Retinoblastoma

Retinoblastoma

 

What is Retinoblastoma?

Retinoblastoma is a rare eye cancer. It occurs inside the retina and only occurs in childhood. It can be in one eye or both eyes. One in three of children with retinoblastoma have the disease in both eyes. In addition, tumors can be seen in a single point (unifocal) or in many parts of the eye (multifocal).

There are two types of the disease, hereditary and non-hereditary. The presence of retinoblastoma in both eyes is one of the signs that the disease is inherited.

Retinoblastoma tumors usually grow quickly. It occurs in the eyeball or eye cavity but can be transported to blood vessels or lymphatic vessels via the central nervous system.

If the disease is not treated, it leads to death.

 

Causes of Retinoblastoma Cancer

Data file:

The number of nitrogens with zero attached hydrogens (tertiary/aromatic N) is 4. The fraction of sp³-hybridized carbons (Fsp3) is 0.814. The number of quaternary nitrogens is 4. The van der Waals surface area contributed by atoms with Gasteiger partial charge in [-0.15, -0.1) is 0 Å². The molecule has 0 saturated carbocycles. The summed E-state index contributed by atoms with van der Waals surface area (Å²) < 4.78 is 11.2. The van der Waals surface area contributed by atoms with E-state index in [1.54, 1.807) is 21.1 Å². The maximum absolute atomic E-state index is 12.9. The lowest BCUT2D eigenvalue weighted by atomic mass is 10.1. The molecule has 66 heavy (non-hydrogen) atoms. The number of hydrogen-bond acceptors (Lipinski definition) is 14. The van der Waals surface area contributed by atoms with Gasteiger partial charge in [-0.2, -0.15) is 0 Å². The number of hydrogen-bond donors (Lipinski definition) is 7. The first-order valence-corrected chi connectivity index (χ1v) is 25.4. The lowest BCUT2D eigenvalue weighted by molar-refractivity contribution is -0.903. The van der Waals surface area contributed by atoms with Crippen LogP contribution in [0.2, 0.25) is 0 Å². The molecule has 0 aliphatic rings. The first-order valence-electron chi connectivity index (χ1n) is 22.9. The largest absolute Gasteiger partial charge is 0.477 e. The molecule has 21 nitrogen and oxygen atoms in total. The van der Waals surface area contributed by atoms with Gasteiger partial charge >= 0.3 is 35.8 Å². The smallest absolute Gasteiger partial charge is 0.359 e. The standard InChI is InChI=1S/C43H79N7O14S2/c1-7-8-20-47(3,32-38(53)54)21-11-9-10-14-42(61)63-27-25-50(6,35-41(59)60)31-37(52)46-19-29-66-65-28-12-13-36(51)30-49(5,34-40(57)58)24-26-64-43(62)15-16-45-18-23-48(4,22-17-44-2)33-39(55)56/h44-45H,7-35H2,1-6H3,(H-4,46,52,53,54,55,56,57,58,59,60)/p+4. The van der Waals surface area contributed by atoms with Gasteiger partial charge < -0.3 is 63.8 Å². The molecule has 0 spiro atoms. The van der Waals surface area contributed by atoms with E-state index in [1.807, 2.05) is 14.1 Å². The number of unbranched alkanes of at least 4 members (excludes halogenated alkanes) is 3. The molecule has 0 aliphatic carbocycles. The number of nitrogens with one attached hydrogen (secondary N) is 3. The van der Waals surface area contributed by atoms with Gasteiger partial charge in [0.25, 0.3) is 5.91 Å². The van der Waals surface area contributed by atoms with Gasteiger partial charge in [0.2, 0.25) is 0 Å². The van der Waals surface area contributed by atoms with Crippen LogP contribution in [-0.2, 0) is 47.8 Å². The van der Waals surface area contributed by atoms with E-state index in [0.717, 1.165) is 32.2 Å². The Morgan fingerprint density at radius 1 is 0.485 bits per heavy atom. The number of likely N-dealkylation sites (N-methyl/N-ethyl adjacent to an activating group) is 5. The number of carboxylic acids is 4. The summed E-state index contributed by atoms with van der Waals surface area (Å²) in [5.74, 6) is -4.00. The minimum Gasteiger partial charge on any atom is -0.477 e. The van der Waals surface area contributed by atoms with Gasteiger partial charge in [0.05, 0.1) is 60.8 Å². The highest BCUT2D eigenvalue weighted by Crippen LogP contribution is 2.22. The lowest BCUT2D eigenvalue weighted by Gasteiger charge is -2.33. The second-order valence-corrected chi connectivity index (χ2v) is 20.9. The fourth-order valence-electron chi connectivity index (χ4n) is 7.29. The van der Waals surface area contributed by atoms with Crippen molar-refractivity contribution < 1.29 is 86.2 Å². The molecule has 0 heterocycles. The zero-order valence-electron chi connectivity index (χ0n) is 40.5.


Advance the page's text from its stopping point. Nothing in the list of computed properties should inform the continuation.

Retinoblastoma occurs when the precursor cells of the retina, called retinoblasts, undergo genetic change (mutation). These changes may occur later or be inherited.

In 40% of errors, retinoblastoma is hereditary. At the same time, 15% of all patients have a family history of retinoblastoma.

Gene changes in chromosome 13 are effective both in non-hereditary retinoblastoma and in hereditary retinoblastoma. For a tumor to occur, both chromosome pairs must have a gene change.

 

Symptoms of Retinoblastoma Cancer

Small-sized retinoblastoma tumors are usually undetected and don’t cause symptoms. For this reason, it can be diagnosed late. However, if the tumor grows, the eye organ can be seriously damaged and diseases such as visual impairment and blindness occur.

The most common symptom in children with retinoblastoma is that their eyes are white, not red or black, in photographs. This white glow indicates a tumor in the eye.

In some patients, retinoblastoma is not clearly discernible on the retina, but causes swelling and pain in the eye.

 

Retinoblastoma symptoms to watch out for in children:

  • A whitish, yellowish color in the pupil.
  • Strabismus and visual impairment
  • Eye swelling and pain